Page Six had an item yesterday titled "Michael C. Hall's East Village movie searching for his character's apartment."
As the item notes:
"Fifth Street Bliss," with "Dexter" star Michael C. Hall, starts filming in the East Village next month. Director Michael Knowles, who adapted the novel of the same title by Douglas Light, has brokers looking for an apartment where Hall's unemployed character, 35-year-old Morris Bliss, lives with his widowed father. Brie Larson, 20, of "The United States of Tara," will play the sexually precocious 18-year-old daughter of a former classmate who ends Bliss' inertia. The movie also stars Lucy Liu and Michael Rapaport.
The brokers will not be able to use the building that inspired the book: 343 E. Fifth St. between First Avenue and Second Avenue.
Why? The building's remaining residents were allegedly booted last September for a fancy makeover...
Author Douglas Light lived in the East Village for nearly 15 years, including a long stint at 343 E. Fifth St.
In an e-mail, Douglas told me:
"My wife actually ran into an old tenant from there ... and he was telling her some wild stories about $250k buy-out offers (which he turned down, of course), arson by the building owner (to flush-out the remaining hold-outs), and the police cuffing and prep-walking the owner out of the building. As for the validity of the stories I can't say. This is the same guy who believed my wife was a spy that the owner planted in the building to keep tabs on everyone."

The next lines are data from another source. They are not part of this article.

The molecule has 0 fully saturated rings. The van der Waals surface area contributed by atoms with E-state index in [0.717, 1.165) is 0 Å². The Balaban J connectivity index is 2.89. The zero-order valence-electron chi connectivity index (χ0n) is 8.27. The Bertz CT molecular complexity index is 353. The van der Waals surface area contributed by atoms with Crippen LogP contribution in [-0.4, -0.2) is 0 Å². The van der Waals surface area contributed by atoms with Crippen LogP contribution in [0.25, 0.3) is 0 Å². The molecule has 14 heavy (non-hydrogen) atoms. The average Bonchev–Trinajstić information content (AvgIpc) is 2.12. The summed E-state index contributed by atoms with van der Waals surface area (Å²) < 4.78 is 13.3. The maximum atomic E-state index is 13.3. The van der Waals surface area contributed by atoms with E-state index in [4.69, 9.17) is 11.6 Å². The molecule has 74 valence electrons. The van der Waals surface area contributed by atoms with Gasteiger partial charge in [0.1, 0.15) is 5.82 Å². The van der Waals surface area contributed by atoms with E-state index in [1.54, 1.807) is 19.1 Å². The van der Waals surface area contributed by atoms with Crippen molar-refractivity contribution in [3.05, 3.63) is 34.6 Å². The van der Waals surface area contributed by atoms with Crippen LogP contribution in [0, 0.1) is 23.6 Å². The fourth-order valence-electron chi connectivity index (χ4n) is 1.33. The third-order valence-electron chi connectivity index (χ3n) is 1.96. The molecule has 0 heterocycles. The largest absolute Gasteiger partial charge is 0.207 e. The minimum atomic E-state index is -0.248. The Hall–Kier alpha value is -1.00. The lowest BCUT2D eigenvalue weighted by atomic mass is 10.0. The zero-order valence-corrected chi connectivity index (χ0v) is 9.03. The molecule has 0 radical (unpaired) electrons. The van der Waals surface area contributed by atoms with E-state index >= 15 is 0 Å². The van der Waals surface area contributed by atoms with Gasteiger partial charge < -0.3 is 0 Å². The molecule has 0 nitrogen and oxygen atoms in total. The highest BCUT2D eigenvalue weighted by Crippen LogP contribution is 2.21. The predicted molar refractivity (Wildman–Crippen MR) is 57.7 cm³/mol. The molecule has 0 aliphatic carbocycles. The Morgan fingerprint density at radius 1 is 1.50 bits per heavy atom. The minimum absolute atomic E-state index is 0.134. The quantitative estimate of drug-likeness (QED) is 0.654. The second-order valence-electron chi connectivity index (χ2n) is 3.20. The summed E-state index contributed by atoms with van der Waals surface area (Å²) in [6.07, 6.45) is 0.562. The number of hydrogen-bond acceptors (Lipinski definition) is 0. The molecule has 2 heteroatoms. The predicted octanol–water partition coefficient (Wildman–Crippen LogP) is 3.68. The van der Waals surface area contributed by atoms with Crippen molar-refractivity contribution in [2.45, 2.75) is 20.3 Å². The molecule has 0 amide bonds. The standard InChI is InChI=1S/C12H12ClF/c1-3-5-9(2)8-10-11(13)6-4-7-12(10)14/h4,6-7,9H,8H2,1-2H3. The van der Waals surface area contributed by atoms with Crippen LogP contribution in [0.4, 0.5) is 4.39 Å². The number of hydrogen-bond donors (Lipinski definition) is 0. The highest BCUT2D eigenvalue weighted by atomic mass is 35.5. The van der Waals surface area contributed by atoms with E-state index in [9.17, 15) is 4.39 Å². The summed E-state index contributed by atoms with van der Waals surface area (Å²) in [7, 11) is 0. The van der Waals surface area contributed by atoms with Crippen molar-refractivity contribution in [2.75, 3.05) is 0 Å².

In the book, one of the longtime residents of the building, Sofar, never leaves his apartment.
From the book:
"Sofar is an anchorite, confined to the worn rooms of his small space. He lives on delivery, never leaves the building, paranoid that the moment he steps outside, he'll be booted from his rent-stabilized apartment.
His fears are well-founded.
The last time he stepped out, his place was broken into and Hambone was dognapped. Everything was left a mess.
It was Hatfield, the then-owner of the building, that broke in. He desperately wanted Sofar out, wanted his rent-stabilized apartment back."
In this case, fiction becomes reality, perhaps.
I talked with Douglas more about the book and the East Village. Look for that interview later this week.
And here's 343 E. Fifth St. today...work in progress...